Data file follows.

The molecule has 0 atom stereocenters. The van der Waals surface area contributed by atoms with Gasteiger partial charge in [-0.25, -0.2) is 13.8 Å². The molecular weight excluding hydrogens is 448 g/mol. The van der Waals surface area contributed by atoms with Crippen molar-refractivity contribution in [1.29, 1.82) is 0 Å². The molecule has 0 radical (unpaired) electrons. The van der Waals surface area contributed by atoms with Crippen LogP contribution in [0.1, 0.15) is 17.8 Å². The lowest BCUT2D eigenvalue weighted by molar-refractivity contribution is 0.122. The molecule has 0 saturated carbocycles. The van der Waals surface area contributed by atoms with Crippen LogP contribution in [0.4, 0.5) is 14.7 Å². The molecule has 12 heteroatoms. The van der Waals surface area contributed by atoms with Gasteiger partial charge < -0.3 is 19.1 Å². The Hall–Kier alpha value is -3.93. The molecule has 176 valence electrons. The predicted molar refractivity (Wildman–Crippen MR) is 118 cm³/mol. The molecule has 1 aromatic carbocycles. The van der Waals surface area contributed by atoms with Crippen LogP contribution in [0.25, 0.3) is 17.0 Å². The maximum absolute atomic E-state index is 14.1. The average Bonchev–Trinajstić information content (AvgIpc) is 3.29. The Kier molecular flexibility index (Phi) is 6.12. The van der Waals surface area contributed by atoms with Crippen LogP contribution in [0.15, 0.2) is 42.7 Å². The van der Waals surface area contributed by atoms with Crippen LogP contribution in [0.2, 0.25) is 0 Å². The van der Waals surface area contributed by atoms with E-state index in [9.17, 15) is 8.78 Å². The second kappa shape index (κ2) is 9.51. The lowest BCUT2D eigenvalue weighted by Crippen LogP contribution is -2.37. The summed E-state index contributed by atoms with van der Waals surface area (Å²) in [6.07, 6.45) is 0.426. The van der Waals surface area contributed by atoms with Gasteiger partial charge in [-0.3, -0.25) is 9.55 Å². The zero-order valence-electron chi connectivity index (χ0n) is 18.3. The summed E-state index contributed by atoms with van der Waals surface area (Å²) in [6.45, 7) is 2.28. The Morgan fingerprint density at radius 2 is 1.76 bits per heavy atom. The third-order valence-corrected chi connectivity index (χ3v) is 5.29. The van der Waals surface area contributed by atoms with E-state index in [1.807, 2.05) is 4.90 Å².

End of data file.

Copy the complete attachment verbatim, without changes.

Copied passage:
The molecule has 0 atom stereocenters. The van der Waals surface area contributed by atoms with Gasteiger partial charge in [-0.25, -0.2) is 13.8 Å². The molecular weight excluding hydrogens is 448 g/mol. The van der Waals surface area contributed by atoms with Crippen molar-refractivity contribution in [1.29, 1.82) is 0 Å². The molecule has 0 radical (unpaired) electrons. The van der Waals surface area contributed by atoms with Crippen LogP contribution in [0.1, 0.15) is 17.8 Å². The lowest BCUT2D eigenvalue weighted by molar-refractivity contribution is 0.122. The molecule has 0 saturated carbocycles. The van der Waals surface area contributed by atoms with Crippen LogP contribution in [0.4, 0.5) is 14.7 Å². The molecule has 12 heteroatoms. The van der Waals surface area contributed by atoms with Gasteiger partial charge < -0.3 is 19.1 Å². The Hall–Kier alpha value is -3.93. The molecule has 176 valence electrons. The predicted molar refractivity (Wildman–Crippen MR) is 118 cm³/mol. The molecule has 1 aromatic carbocycles. The van der Waals surface area contributed by atoms with Crippen LogP contribution in [0.25, 0.3) is 17.0 Å². The maximum absolute atomic E-state index is 14.1. The average Bonchev–Trinajstić information content (AvgIpc) is 3.29. The Kier molecular flexibility index (Phi) is 6.12. The van der Waals surface area contributed by atoms with Crippen LogP contribution in [0.15, 0.2) is 42.7 Å². The van der Waals surface area contributed by atoms with Crippen LogP contribution in [0.2, 0.25) is 0 Å². The van der Waals surface area contributed by atoms with E-state index in [9.17, 15) is 8.78 Å². The second kappa shape index (κ2) is 9.51. The lowest BCUT2D eigenvalue weighted by Crippen LogP contribution is -2.37. The summed E-state index contributed by atoms with van der Waals surface area (Å²) in [6.07, 6.45) is 0.426. The van der Waals surface area contributed by atoms with Gasteiger partial charge in [-0.3, -0.25) is 9.55 Å². The zero-order valence-electron chi connectivity index (χ0n) is 18.3. The summed E-state index contributed by atoms with van der Waals surface area (Å²) in [6.45, 7) is 2.28. The Morgan fingerprint density at radius 2 is 1.76 bits per heavy atom. The third-order valence-corrected chi connectivity index (χ3v) is 5.29. The van der Waals surface area contributed by atoms with E-state index in [1.807, 2.05) is 4.90 Å².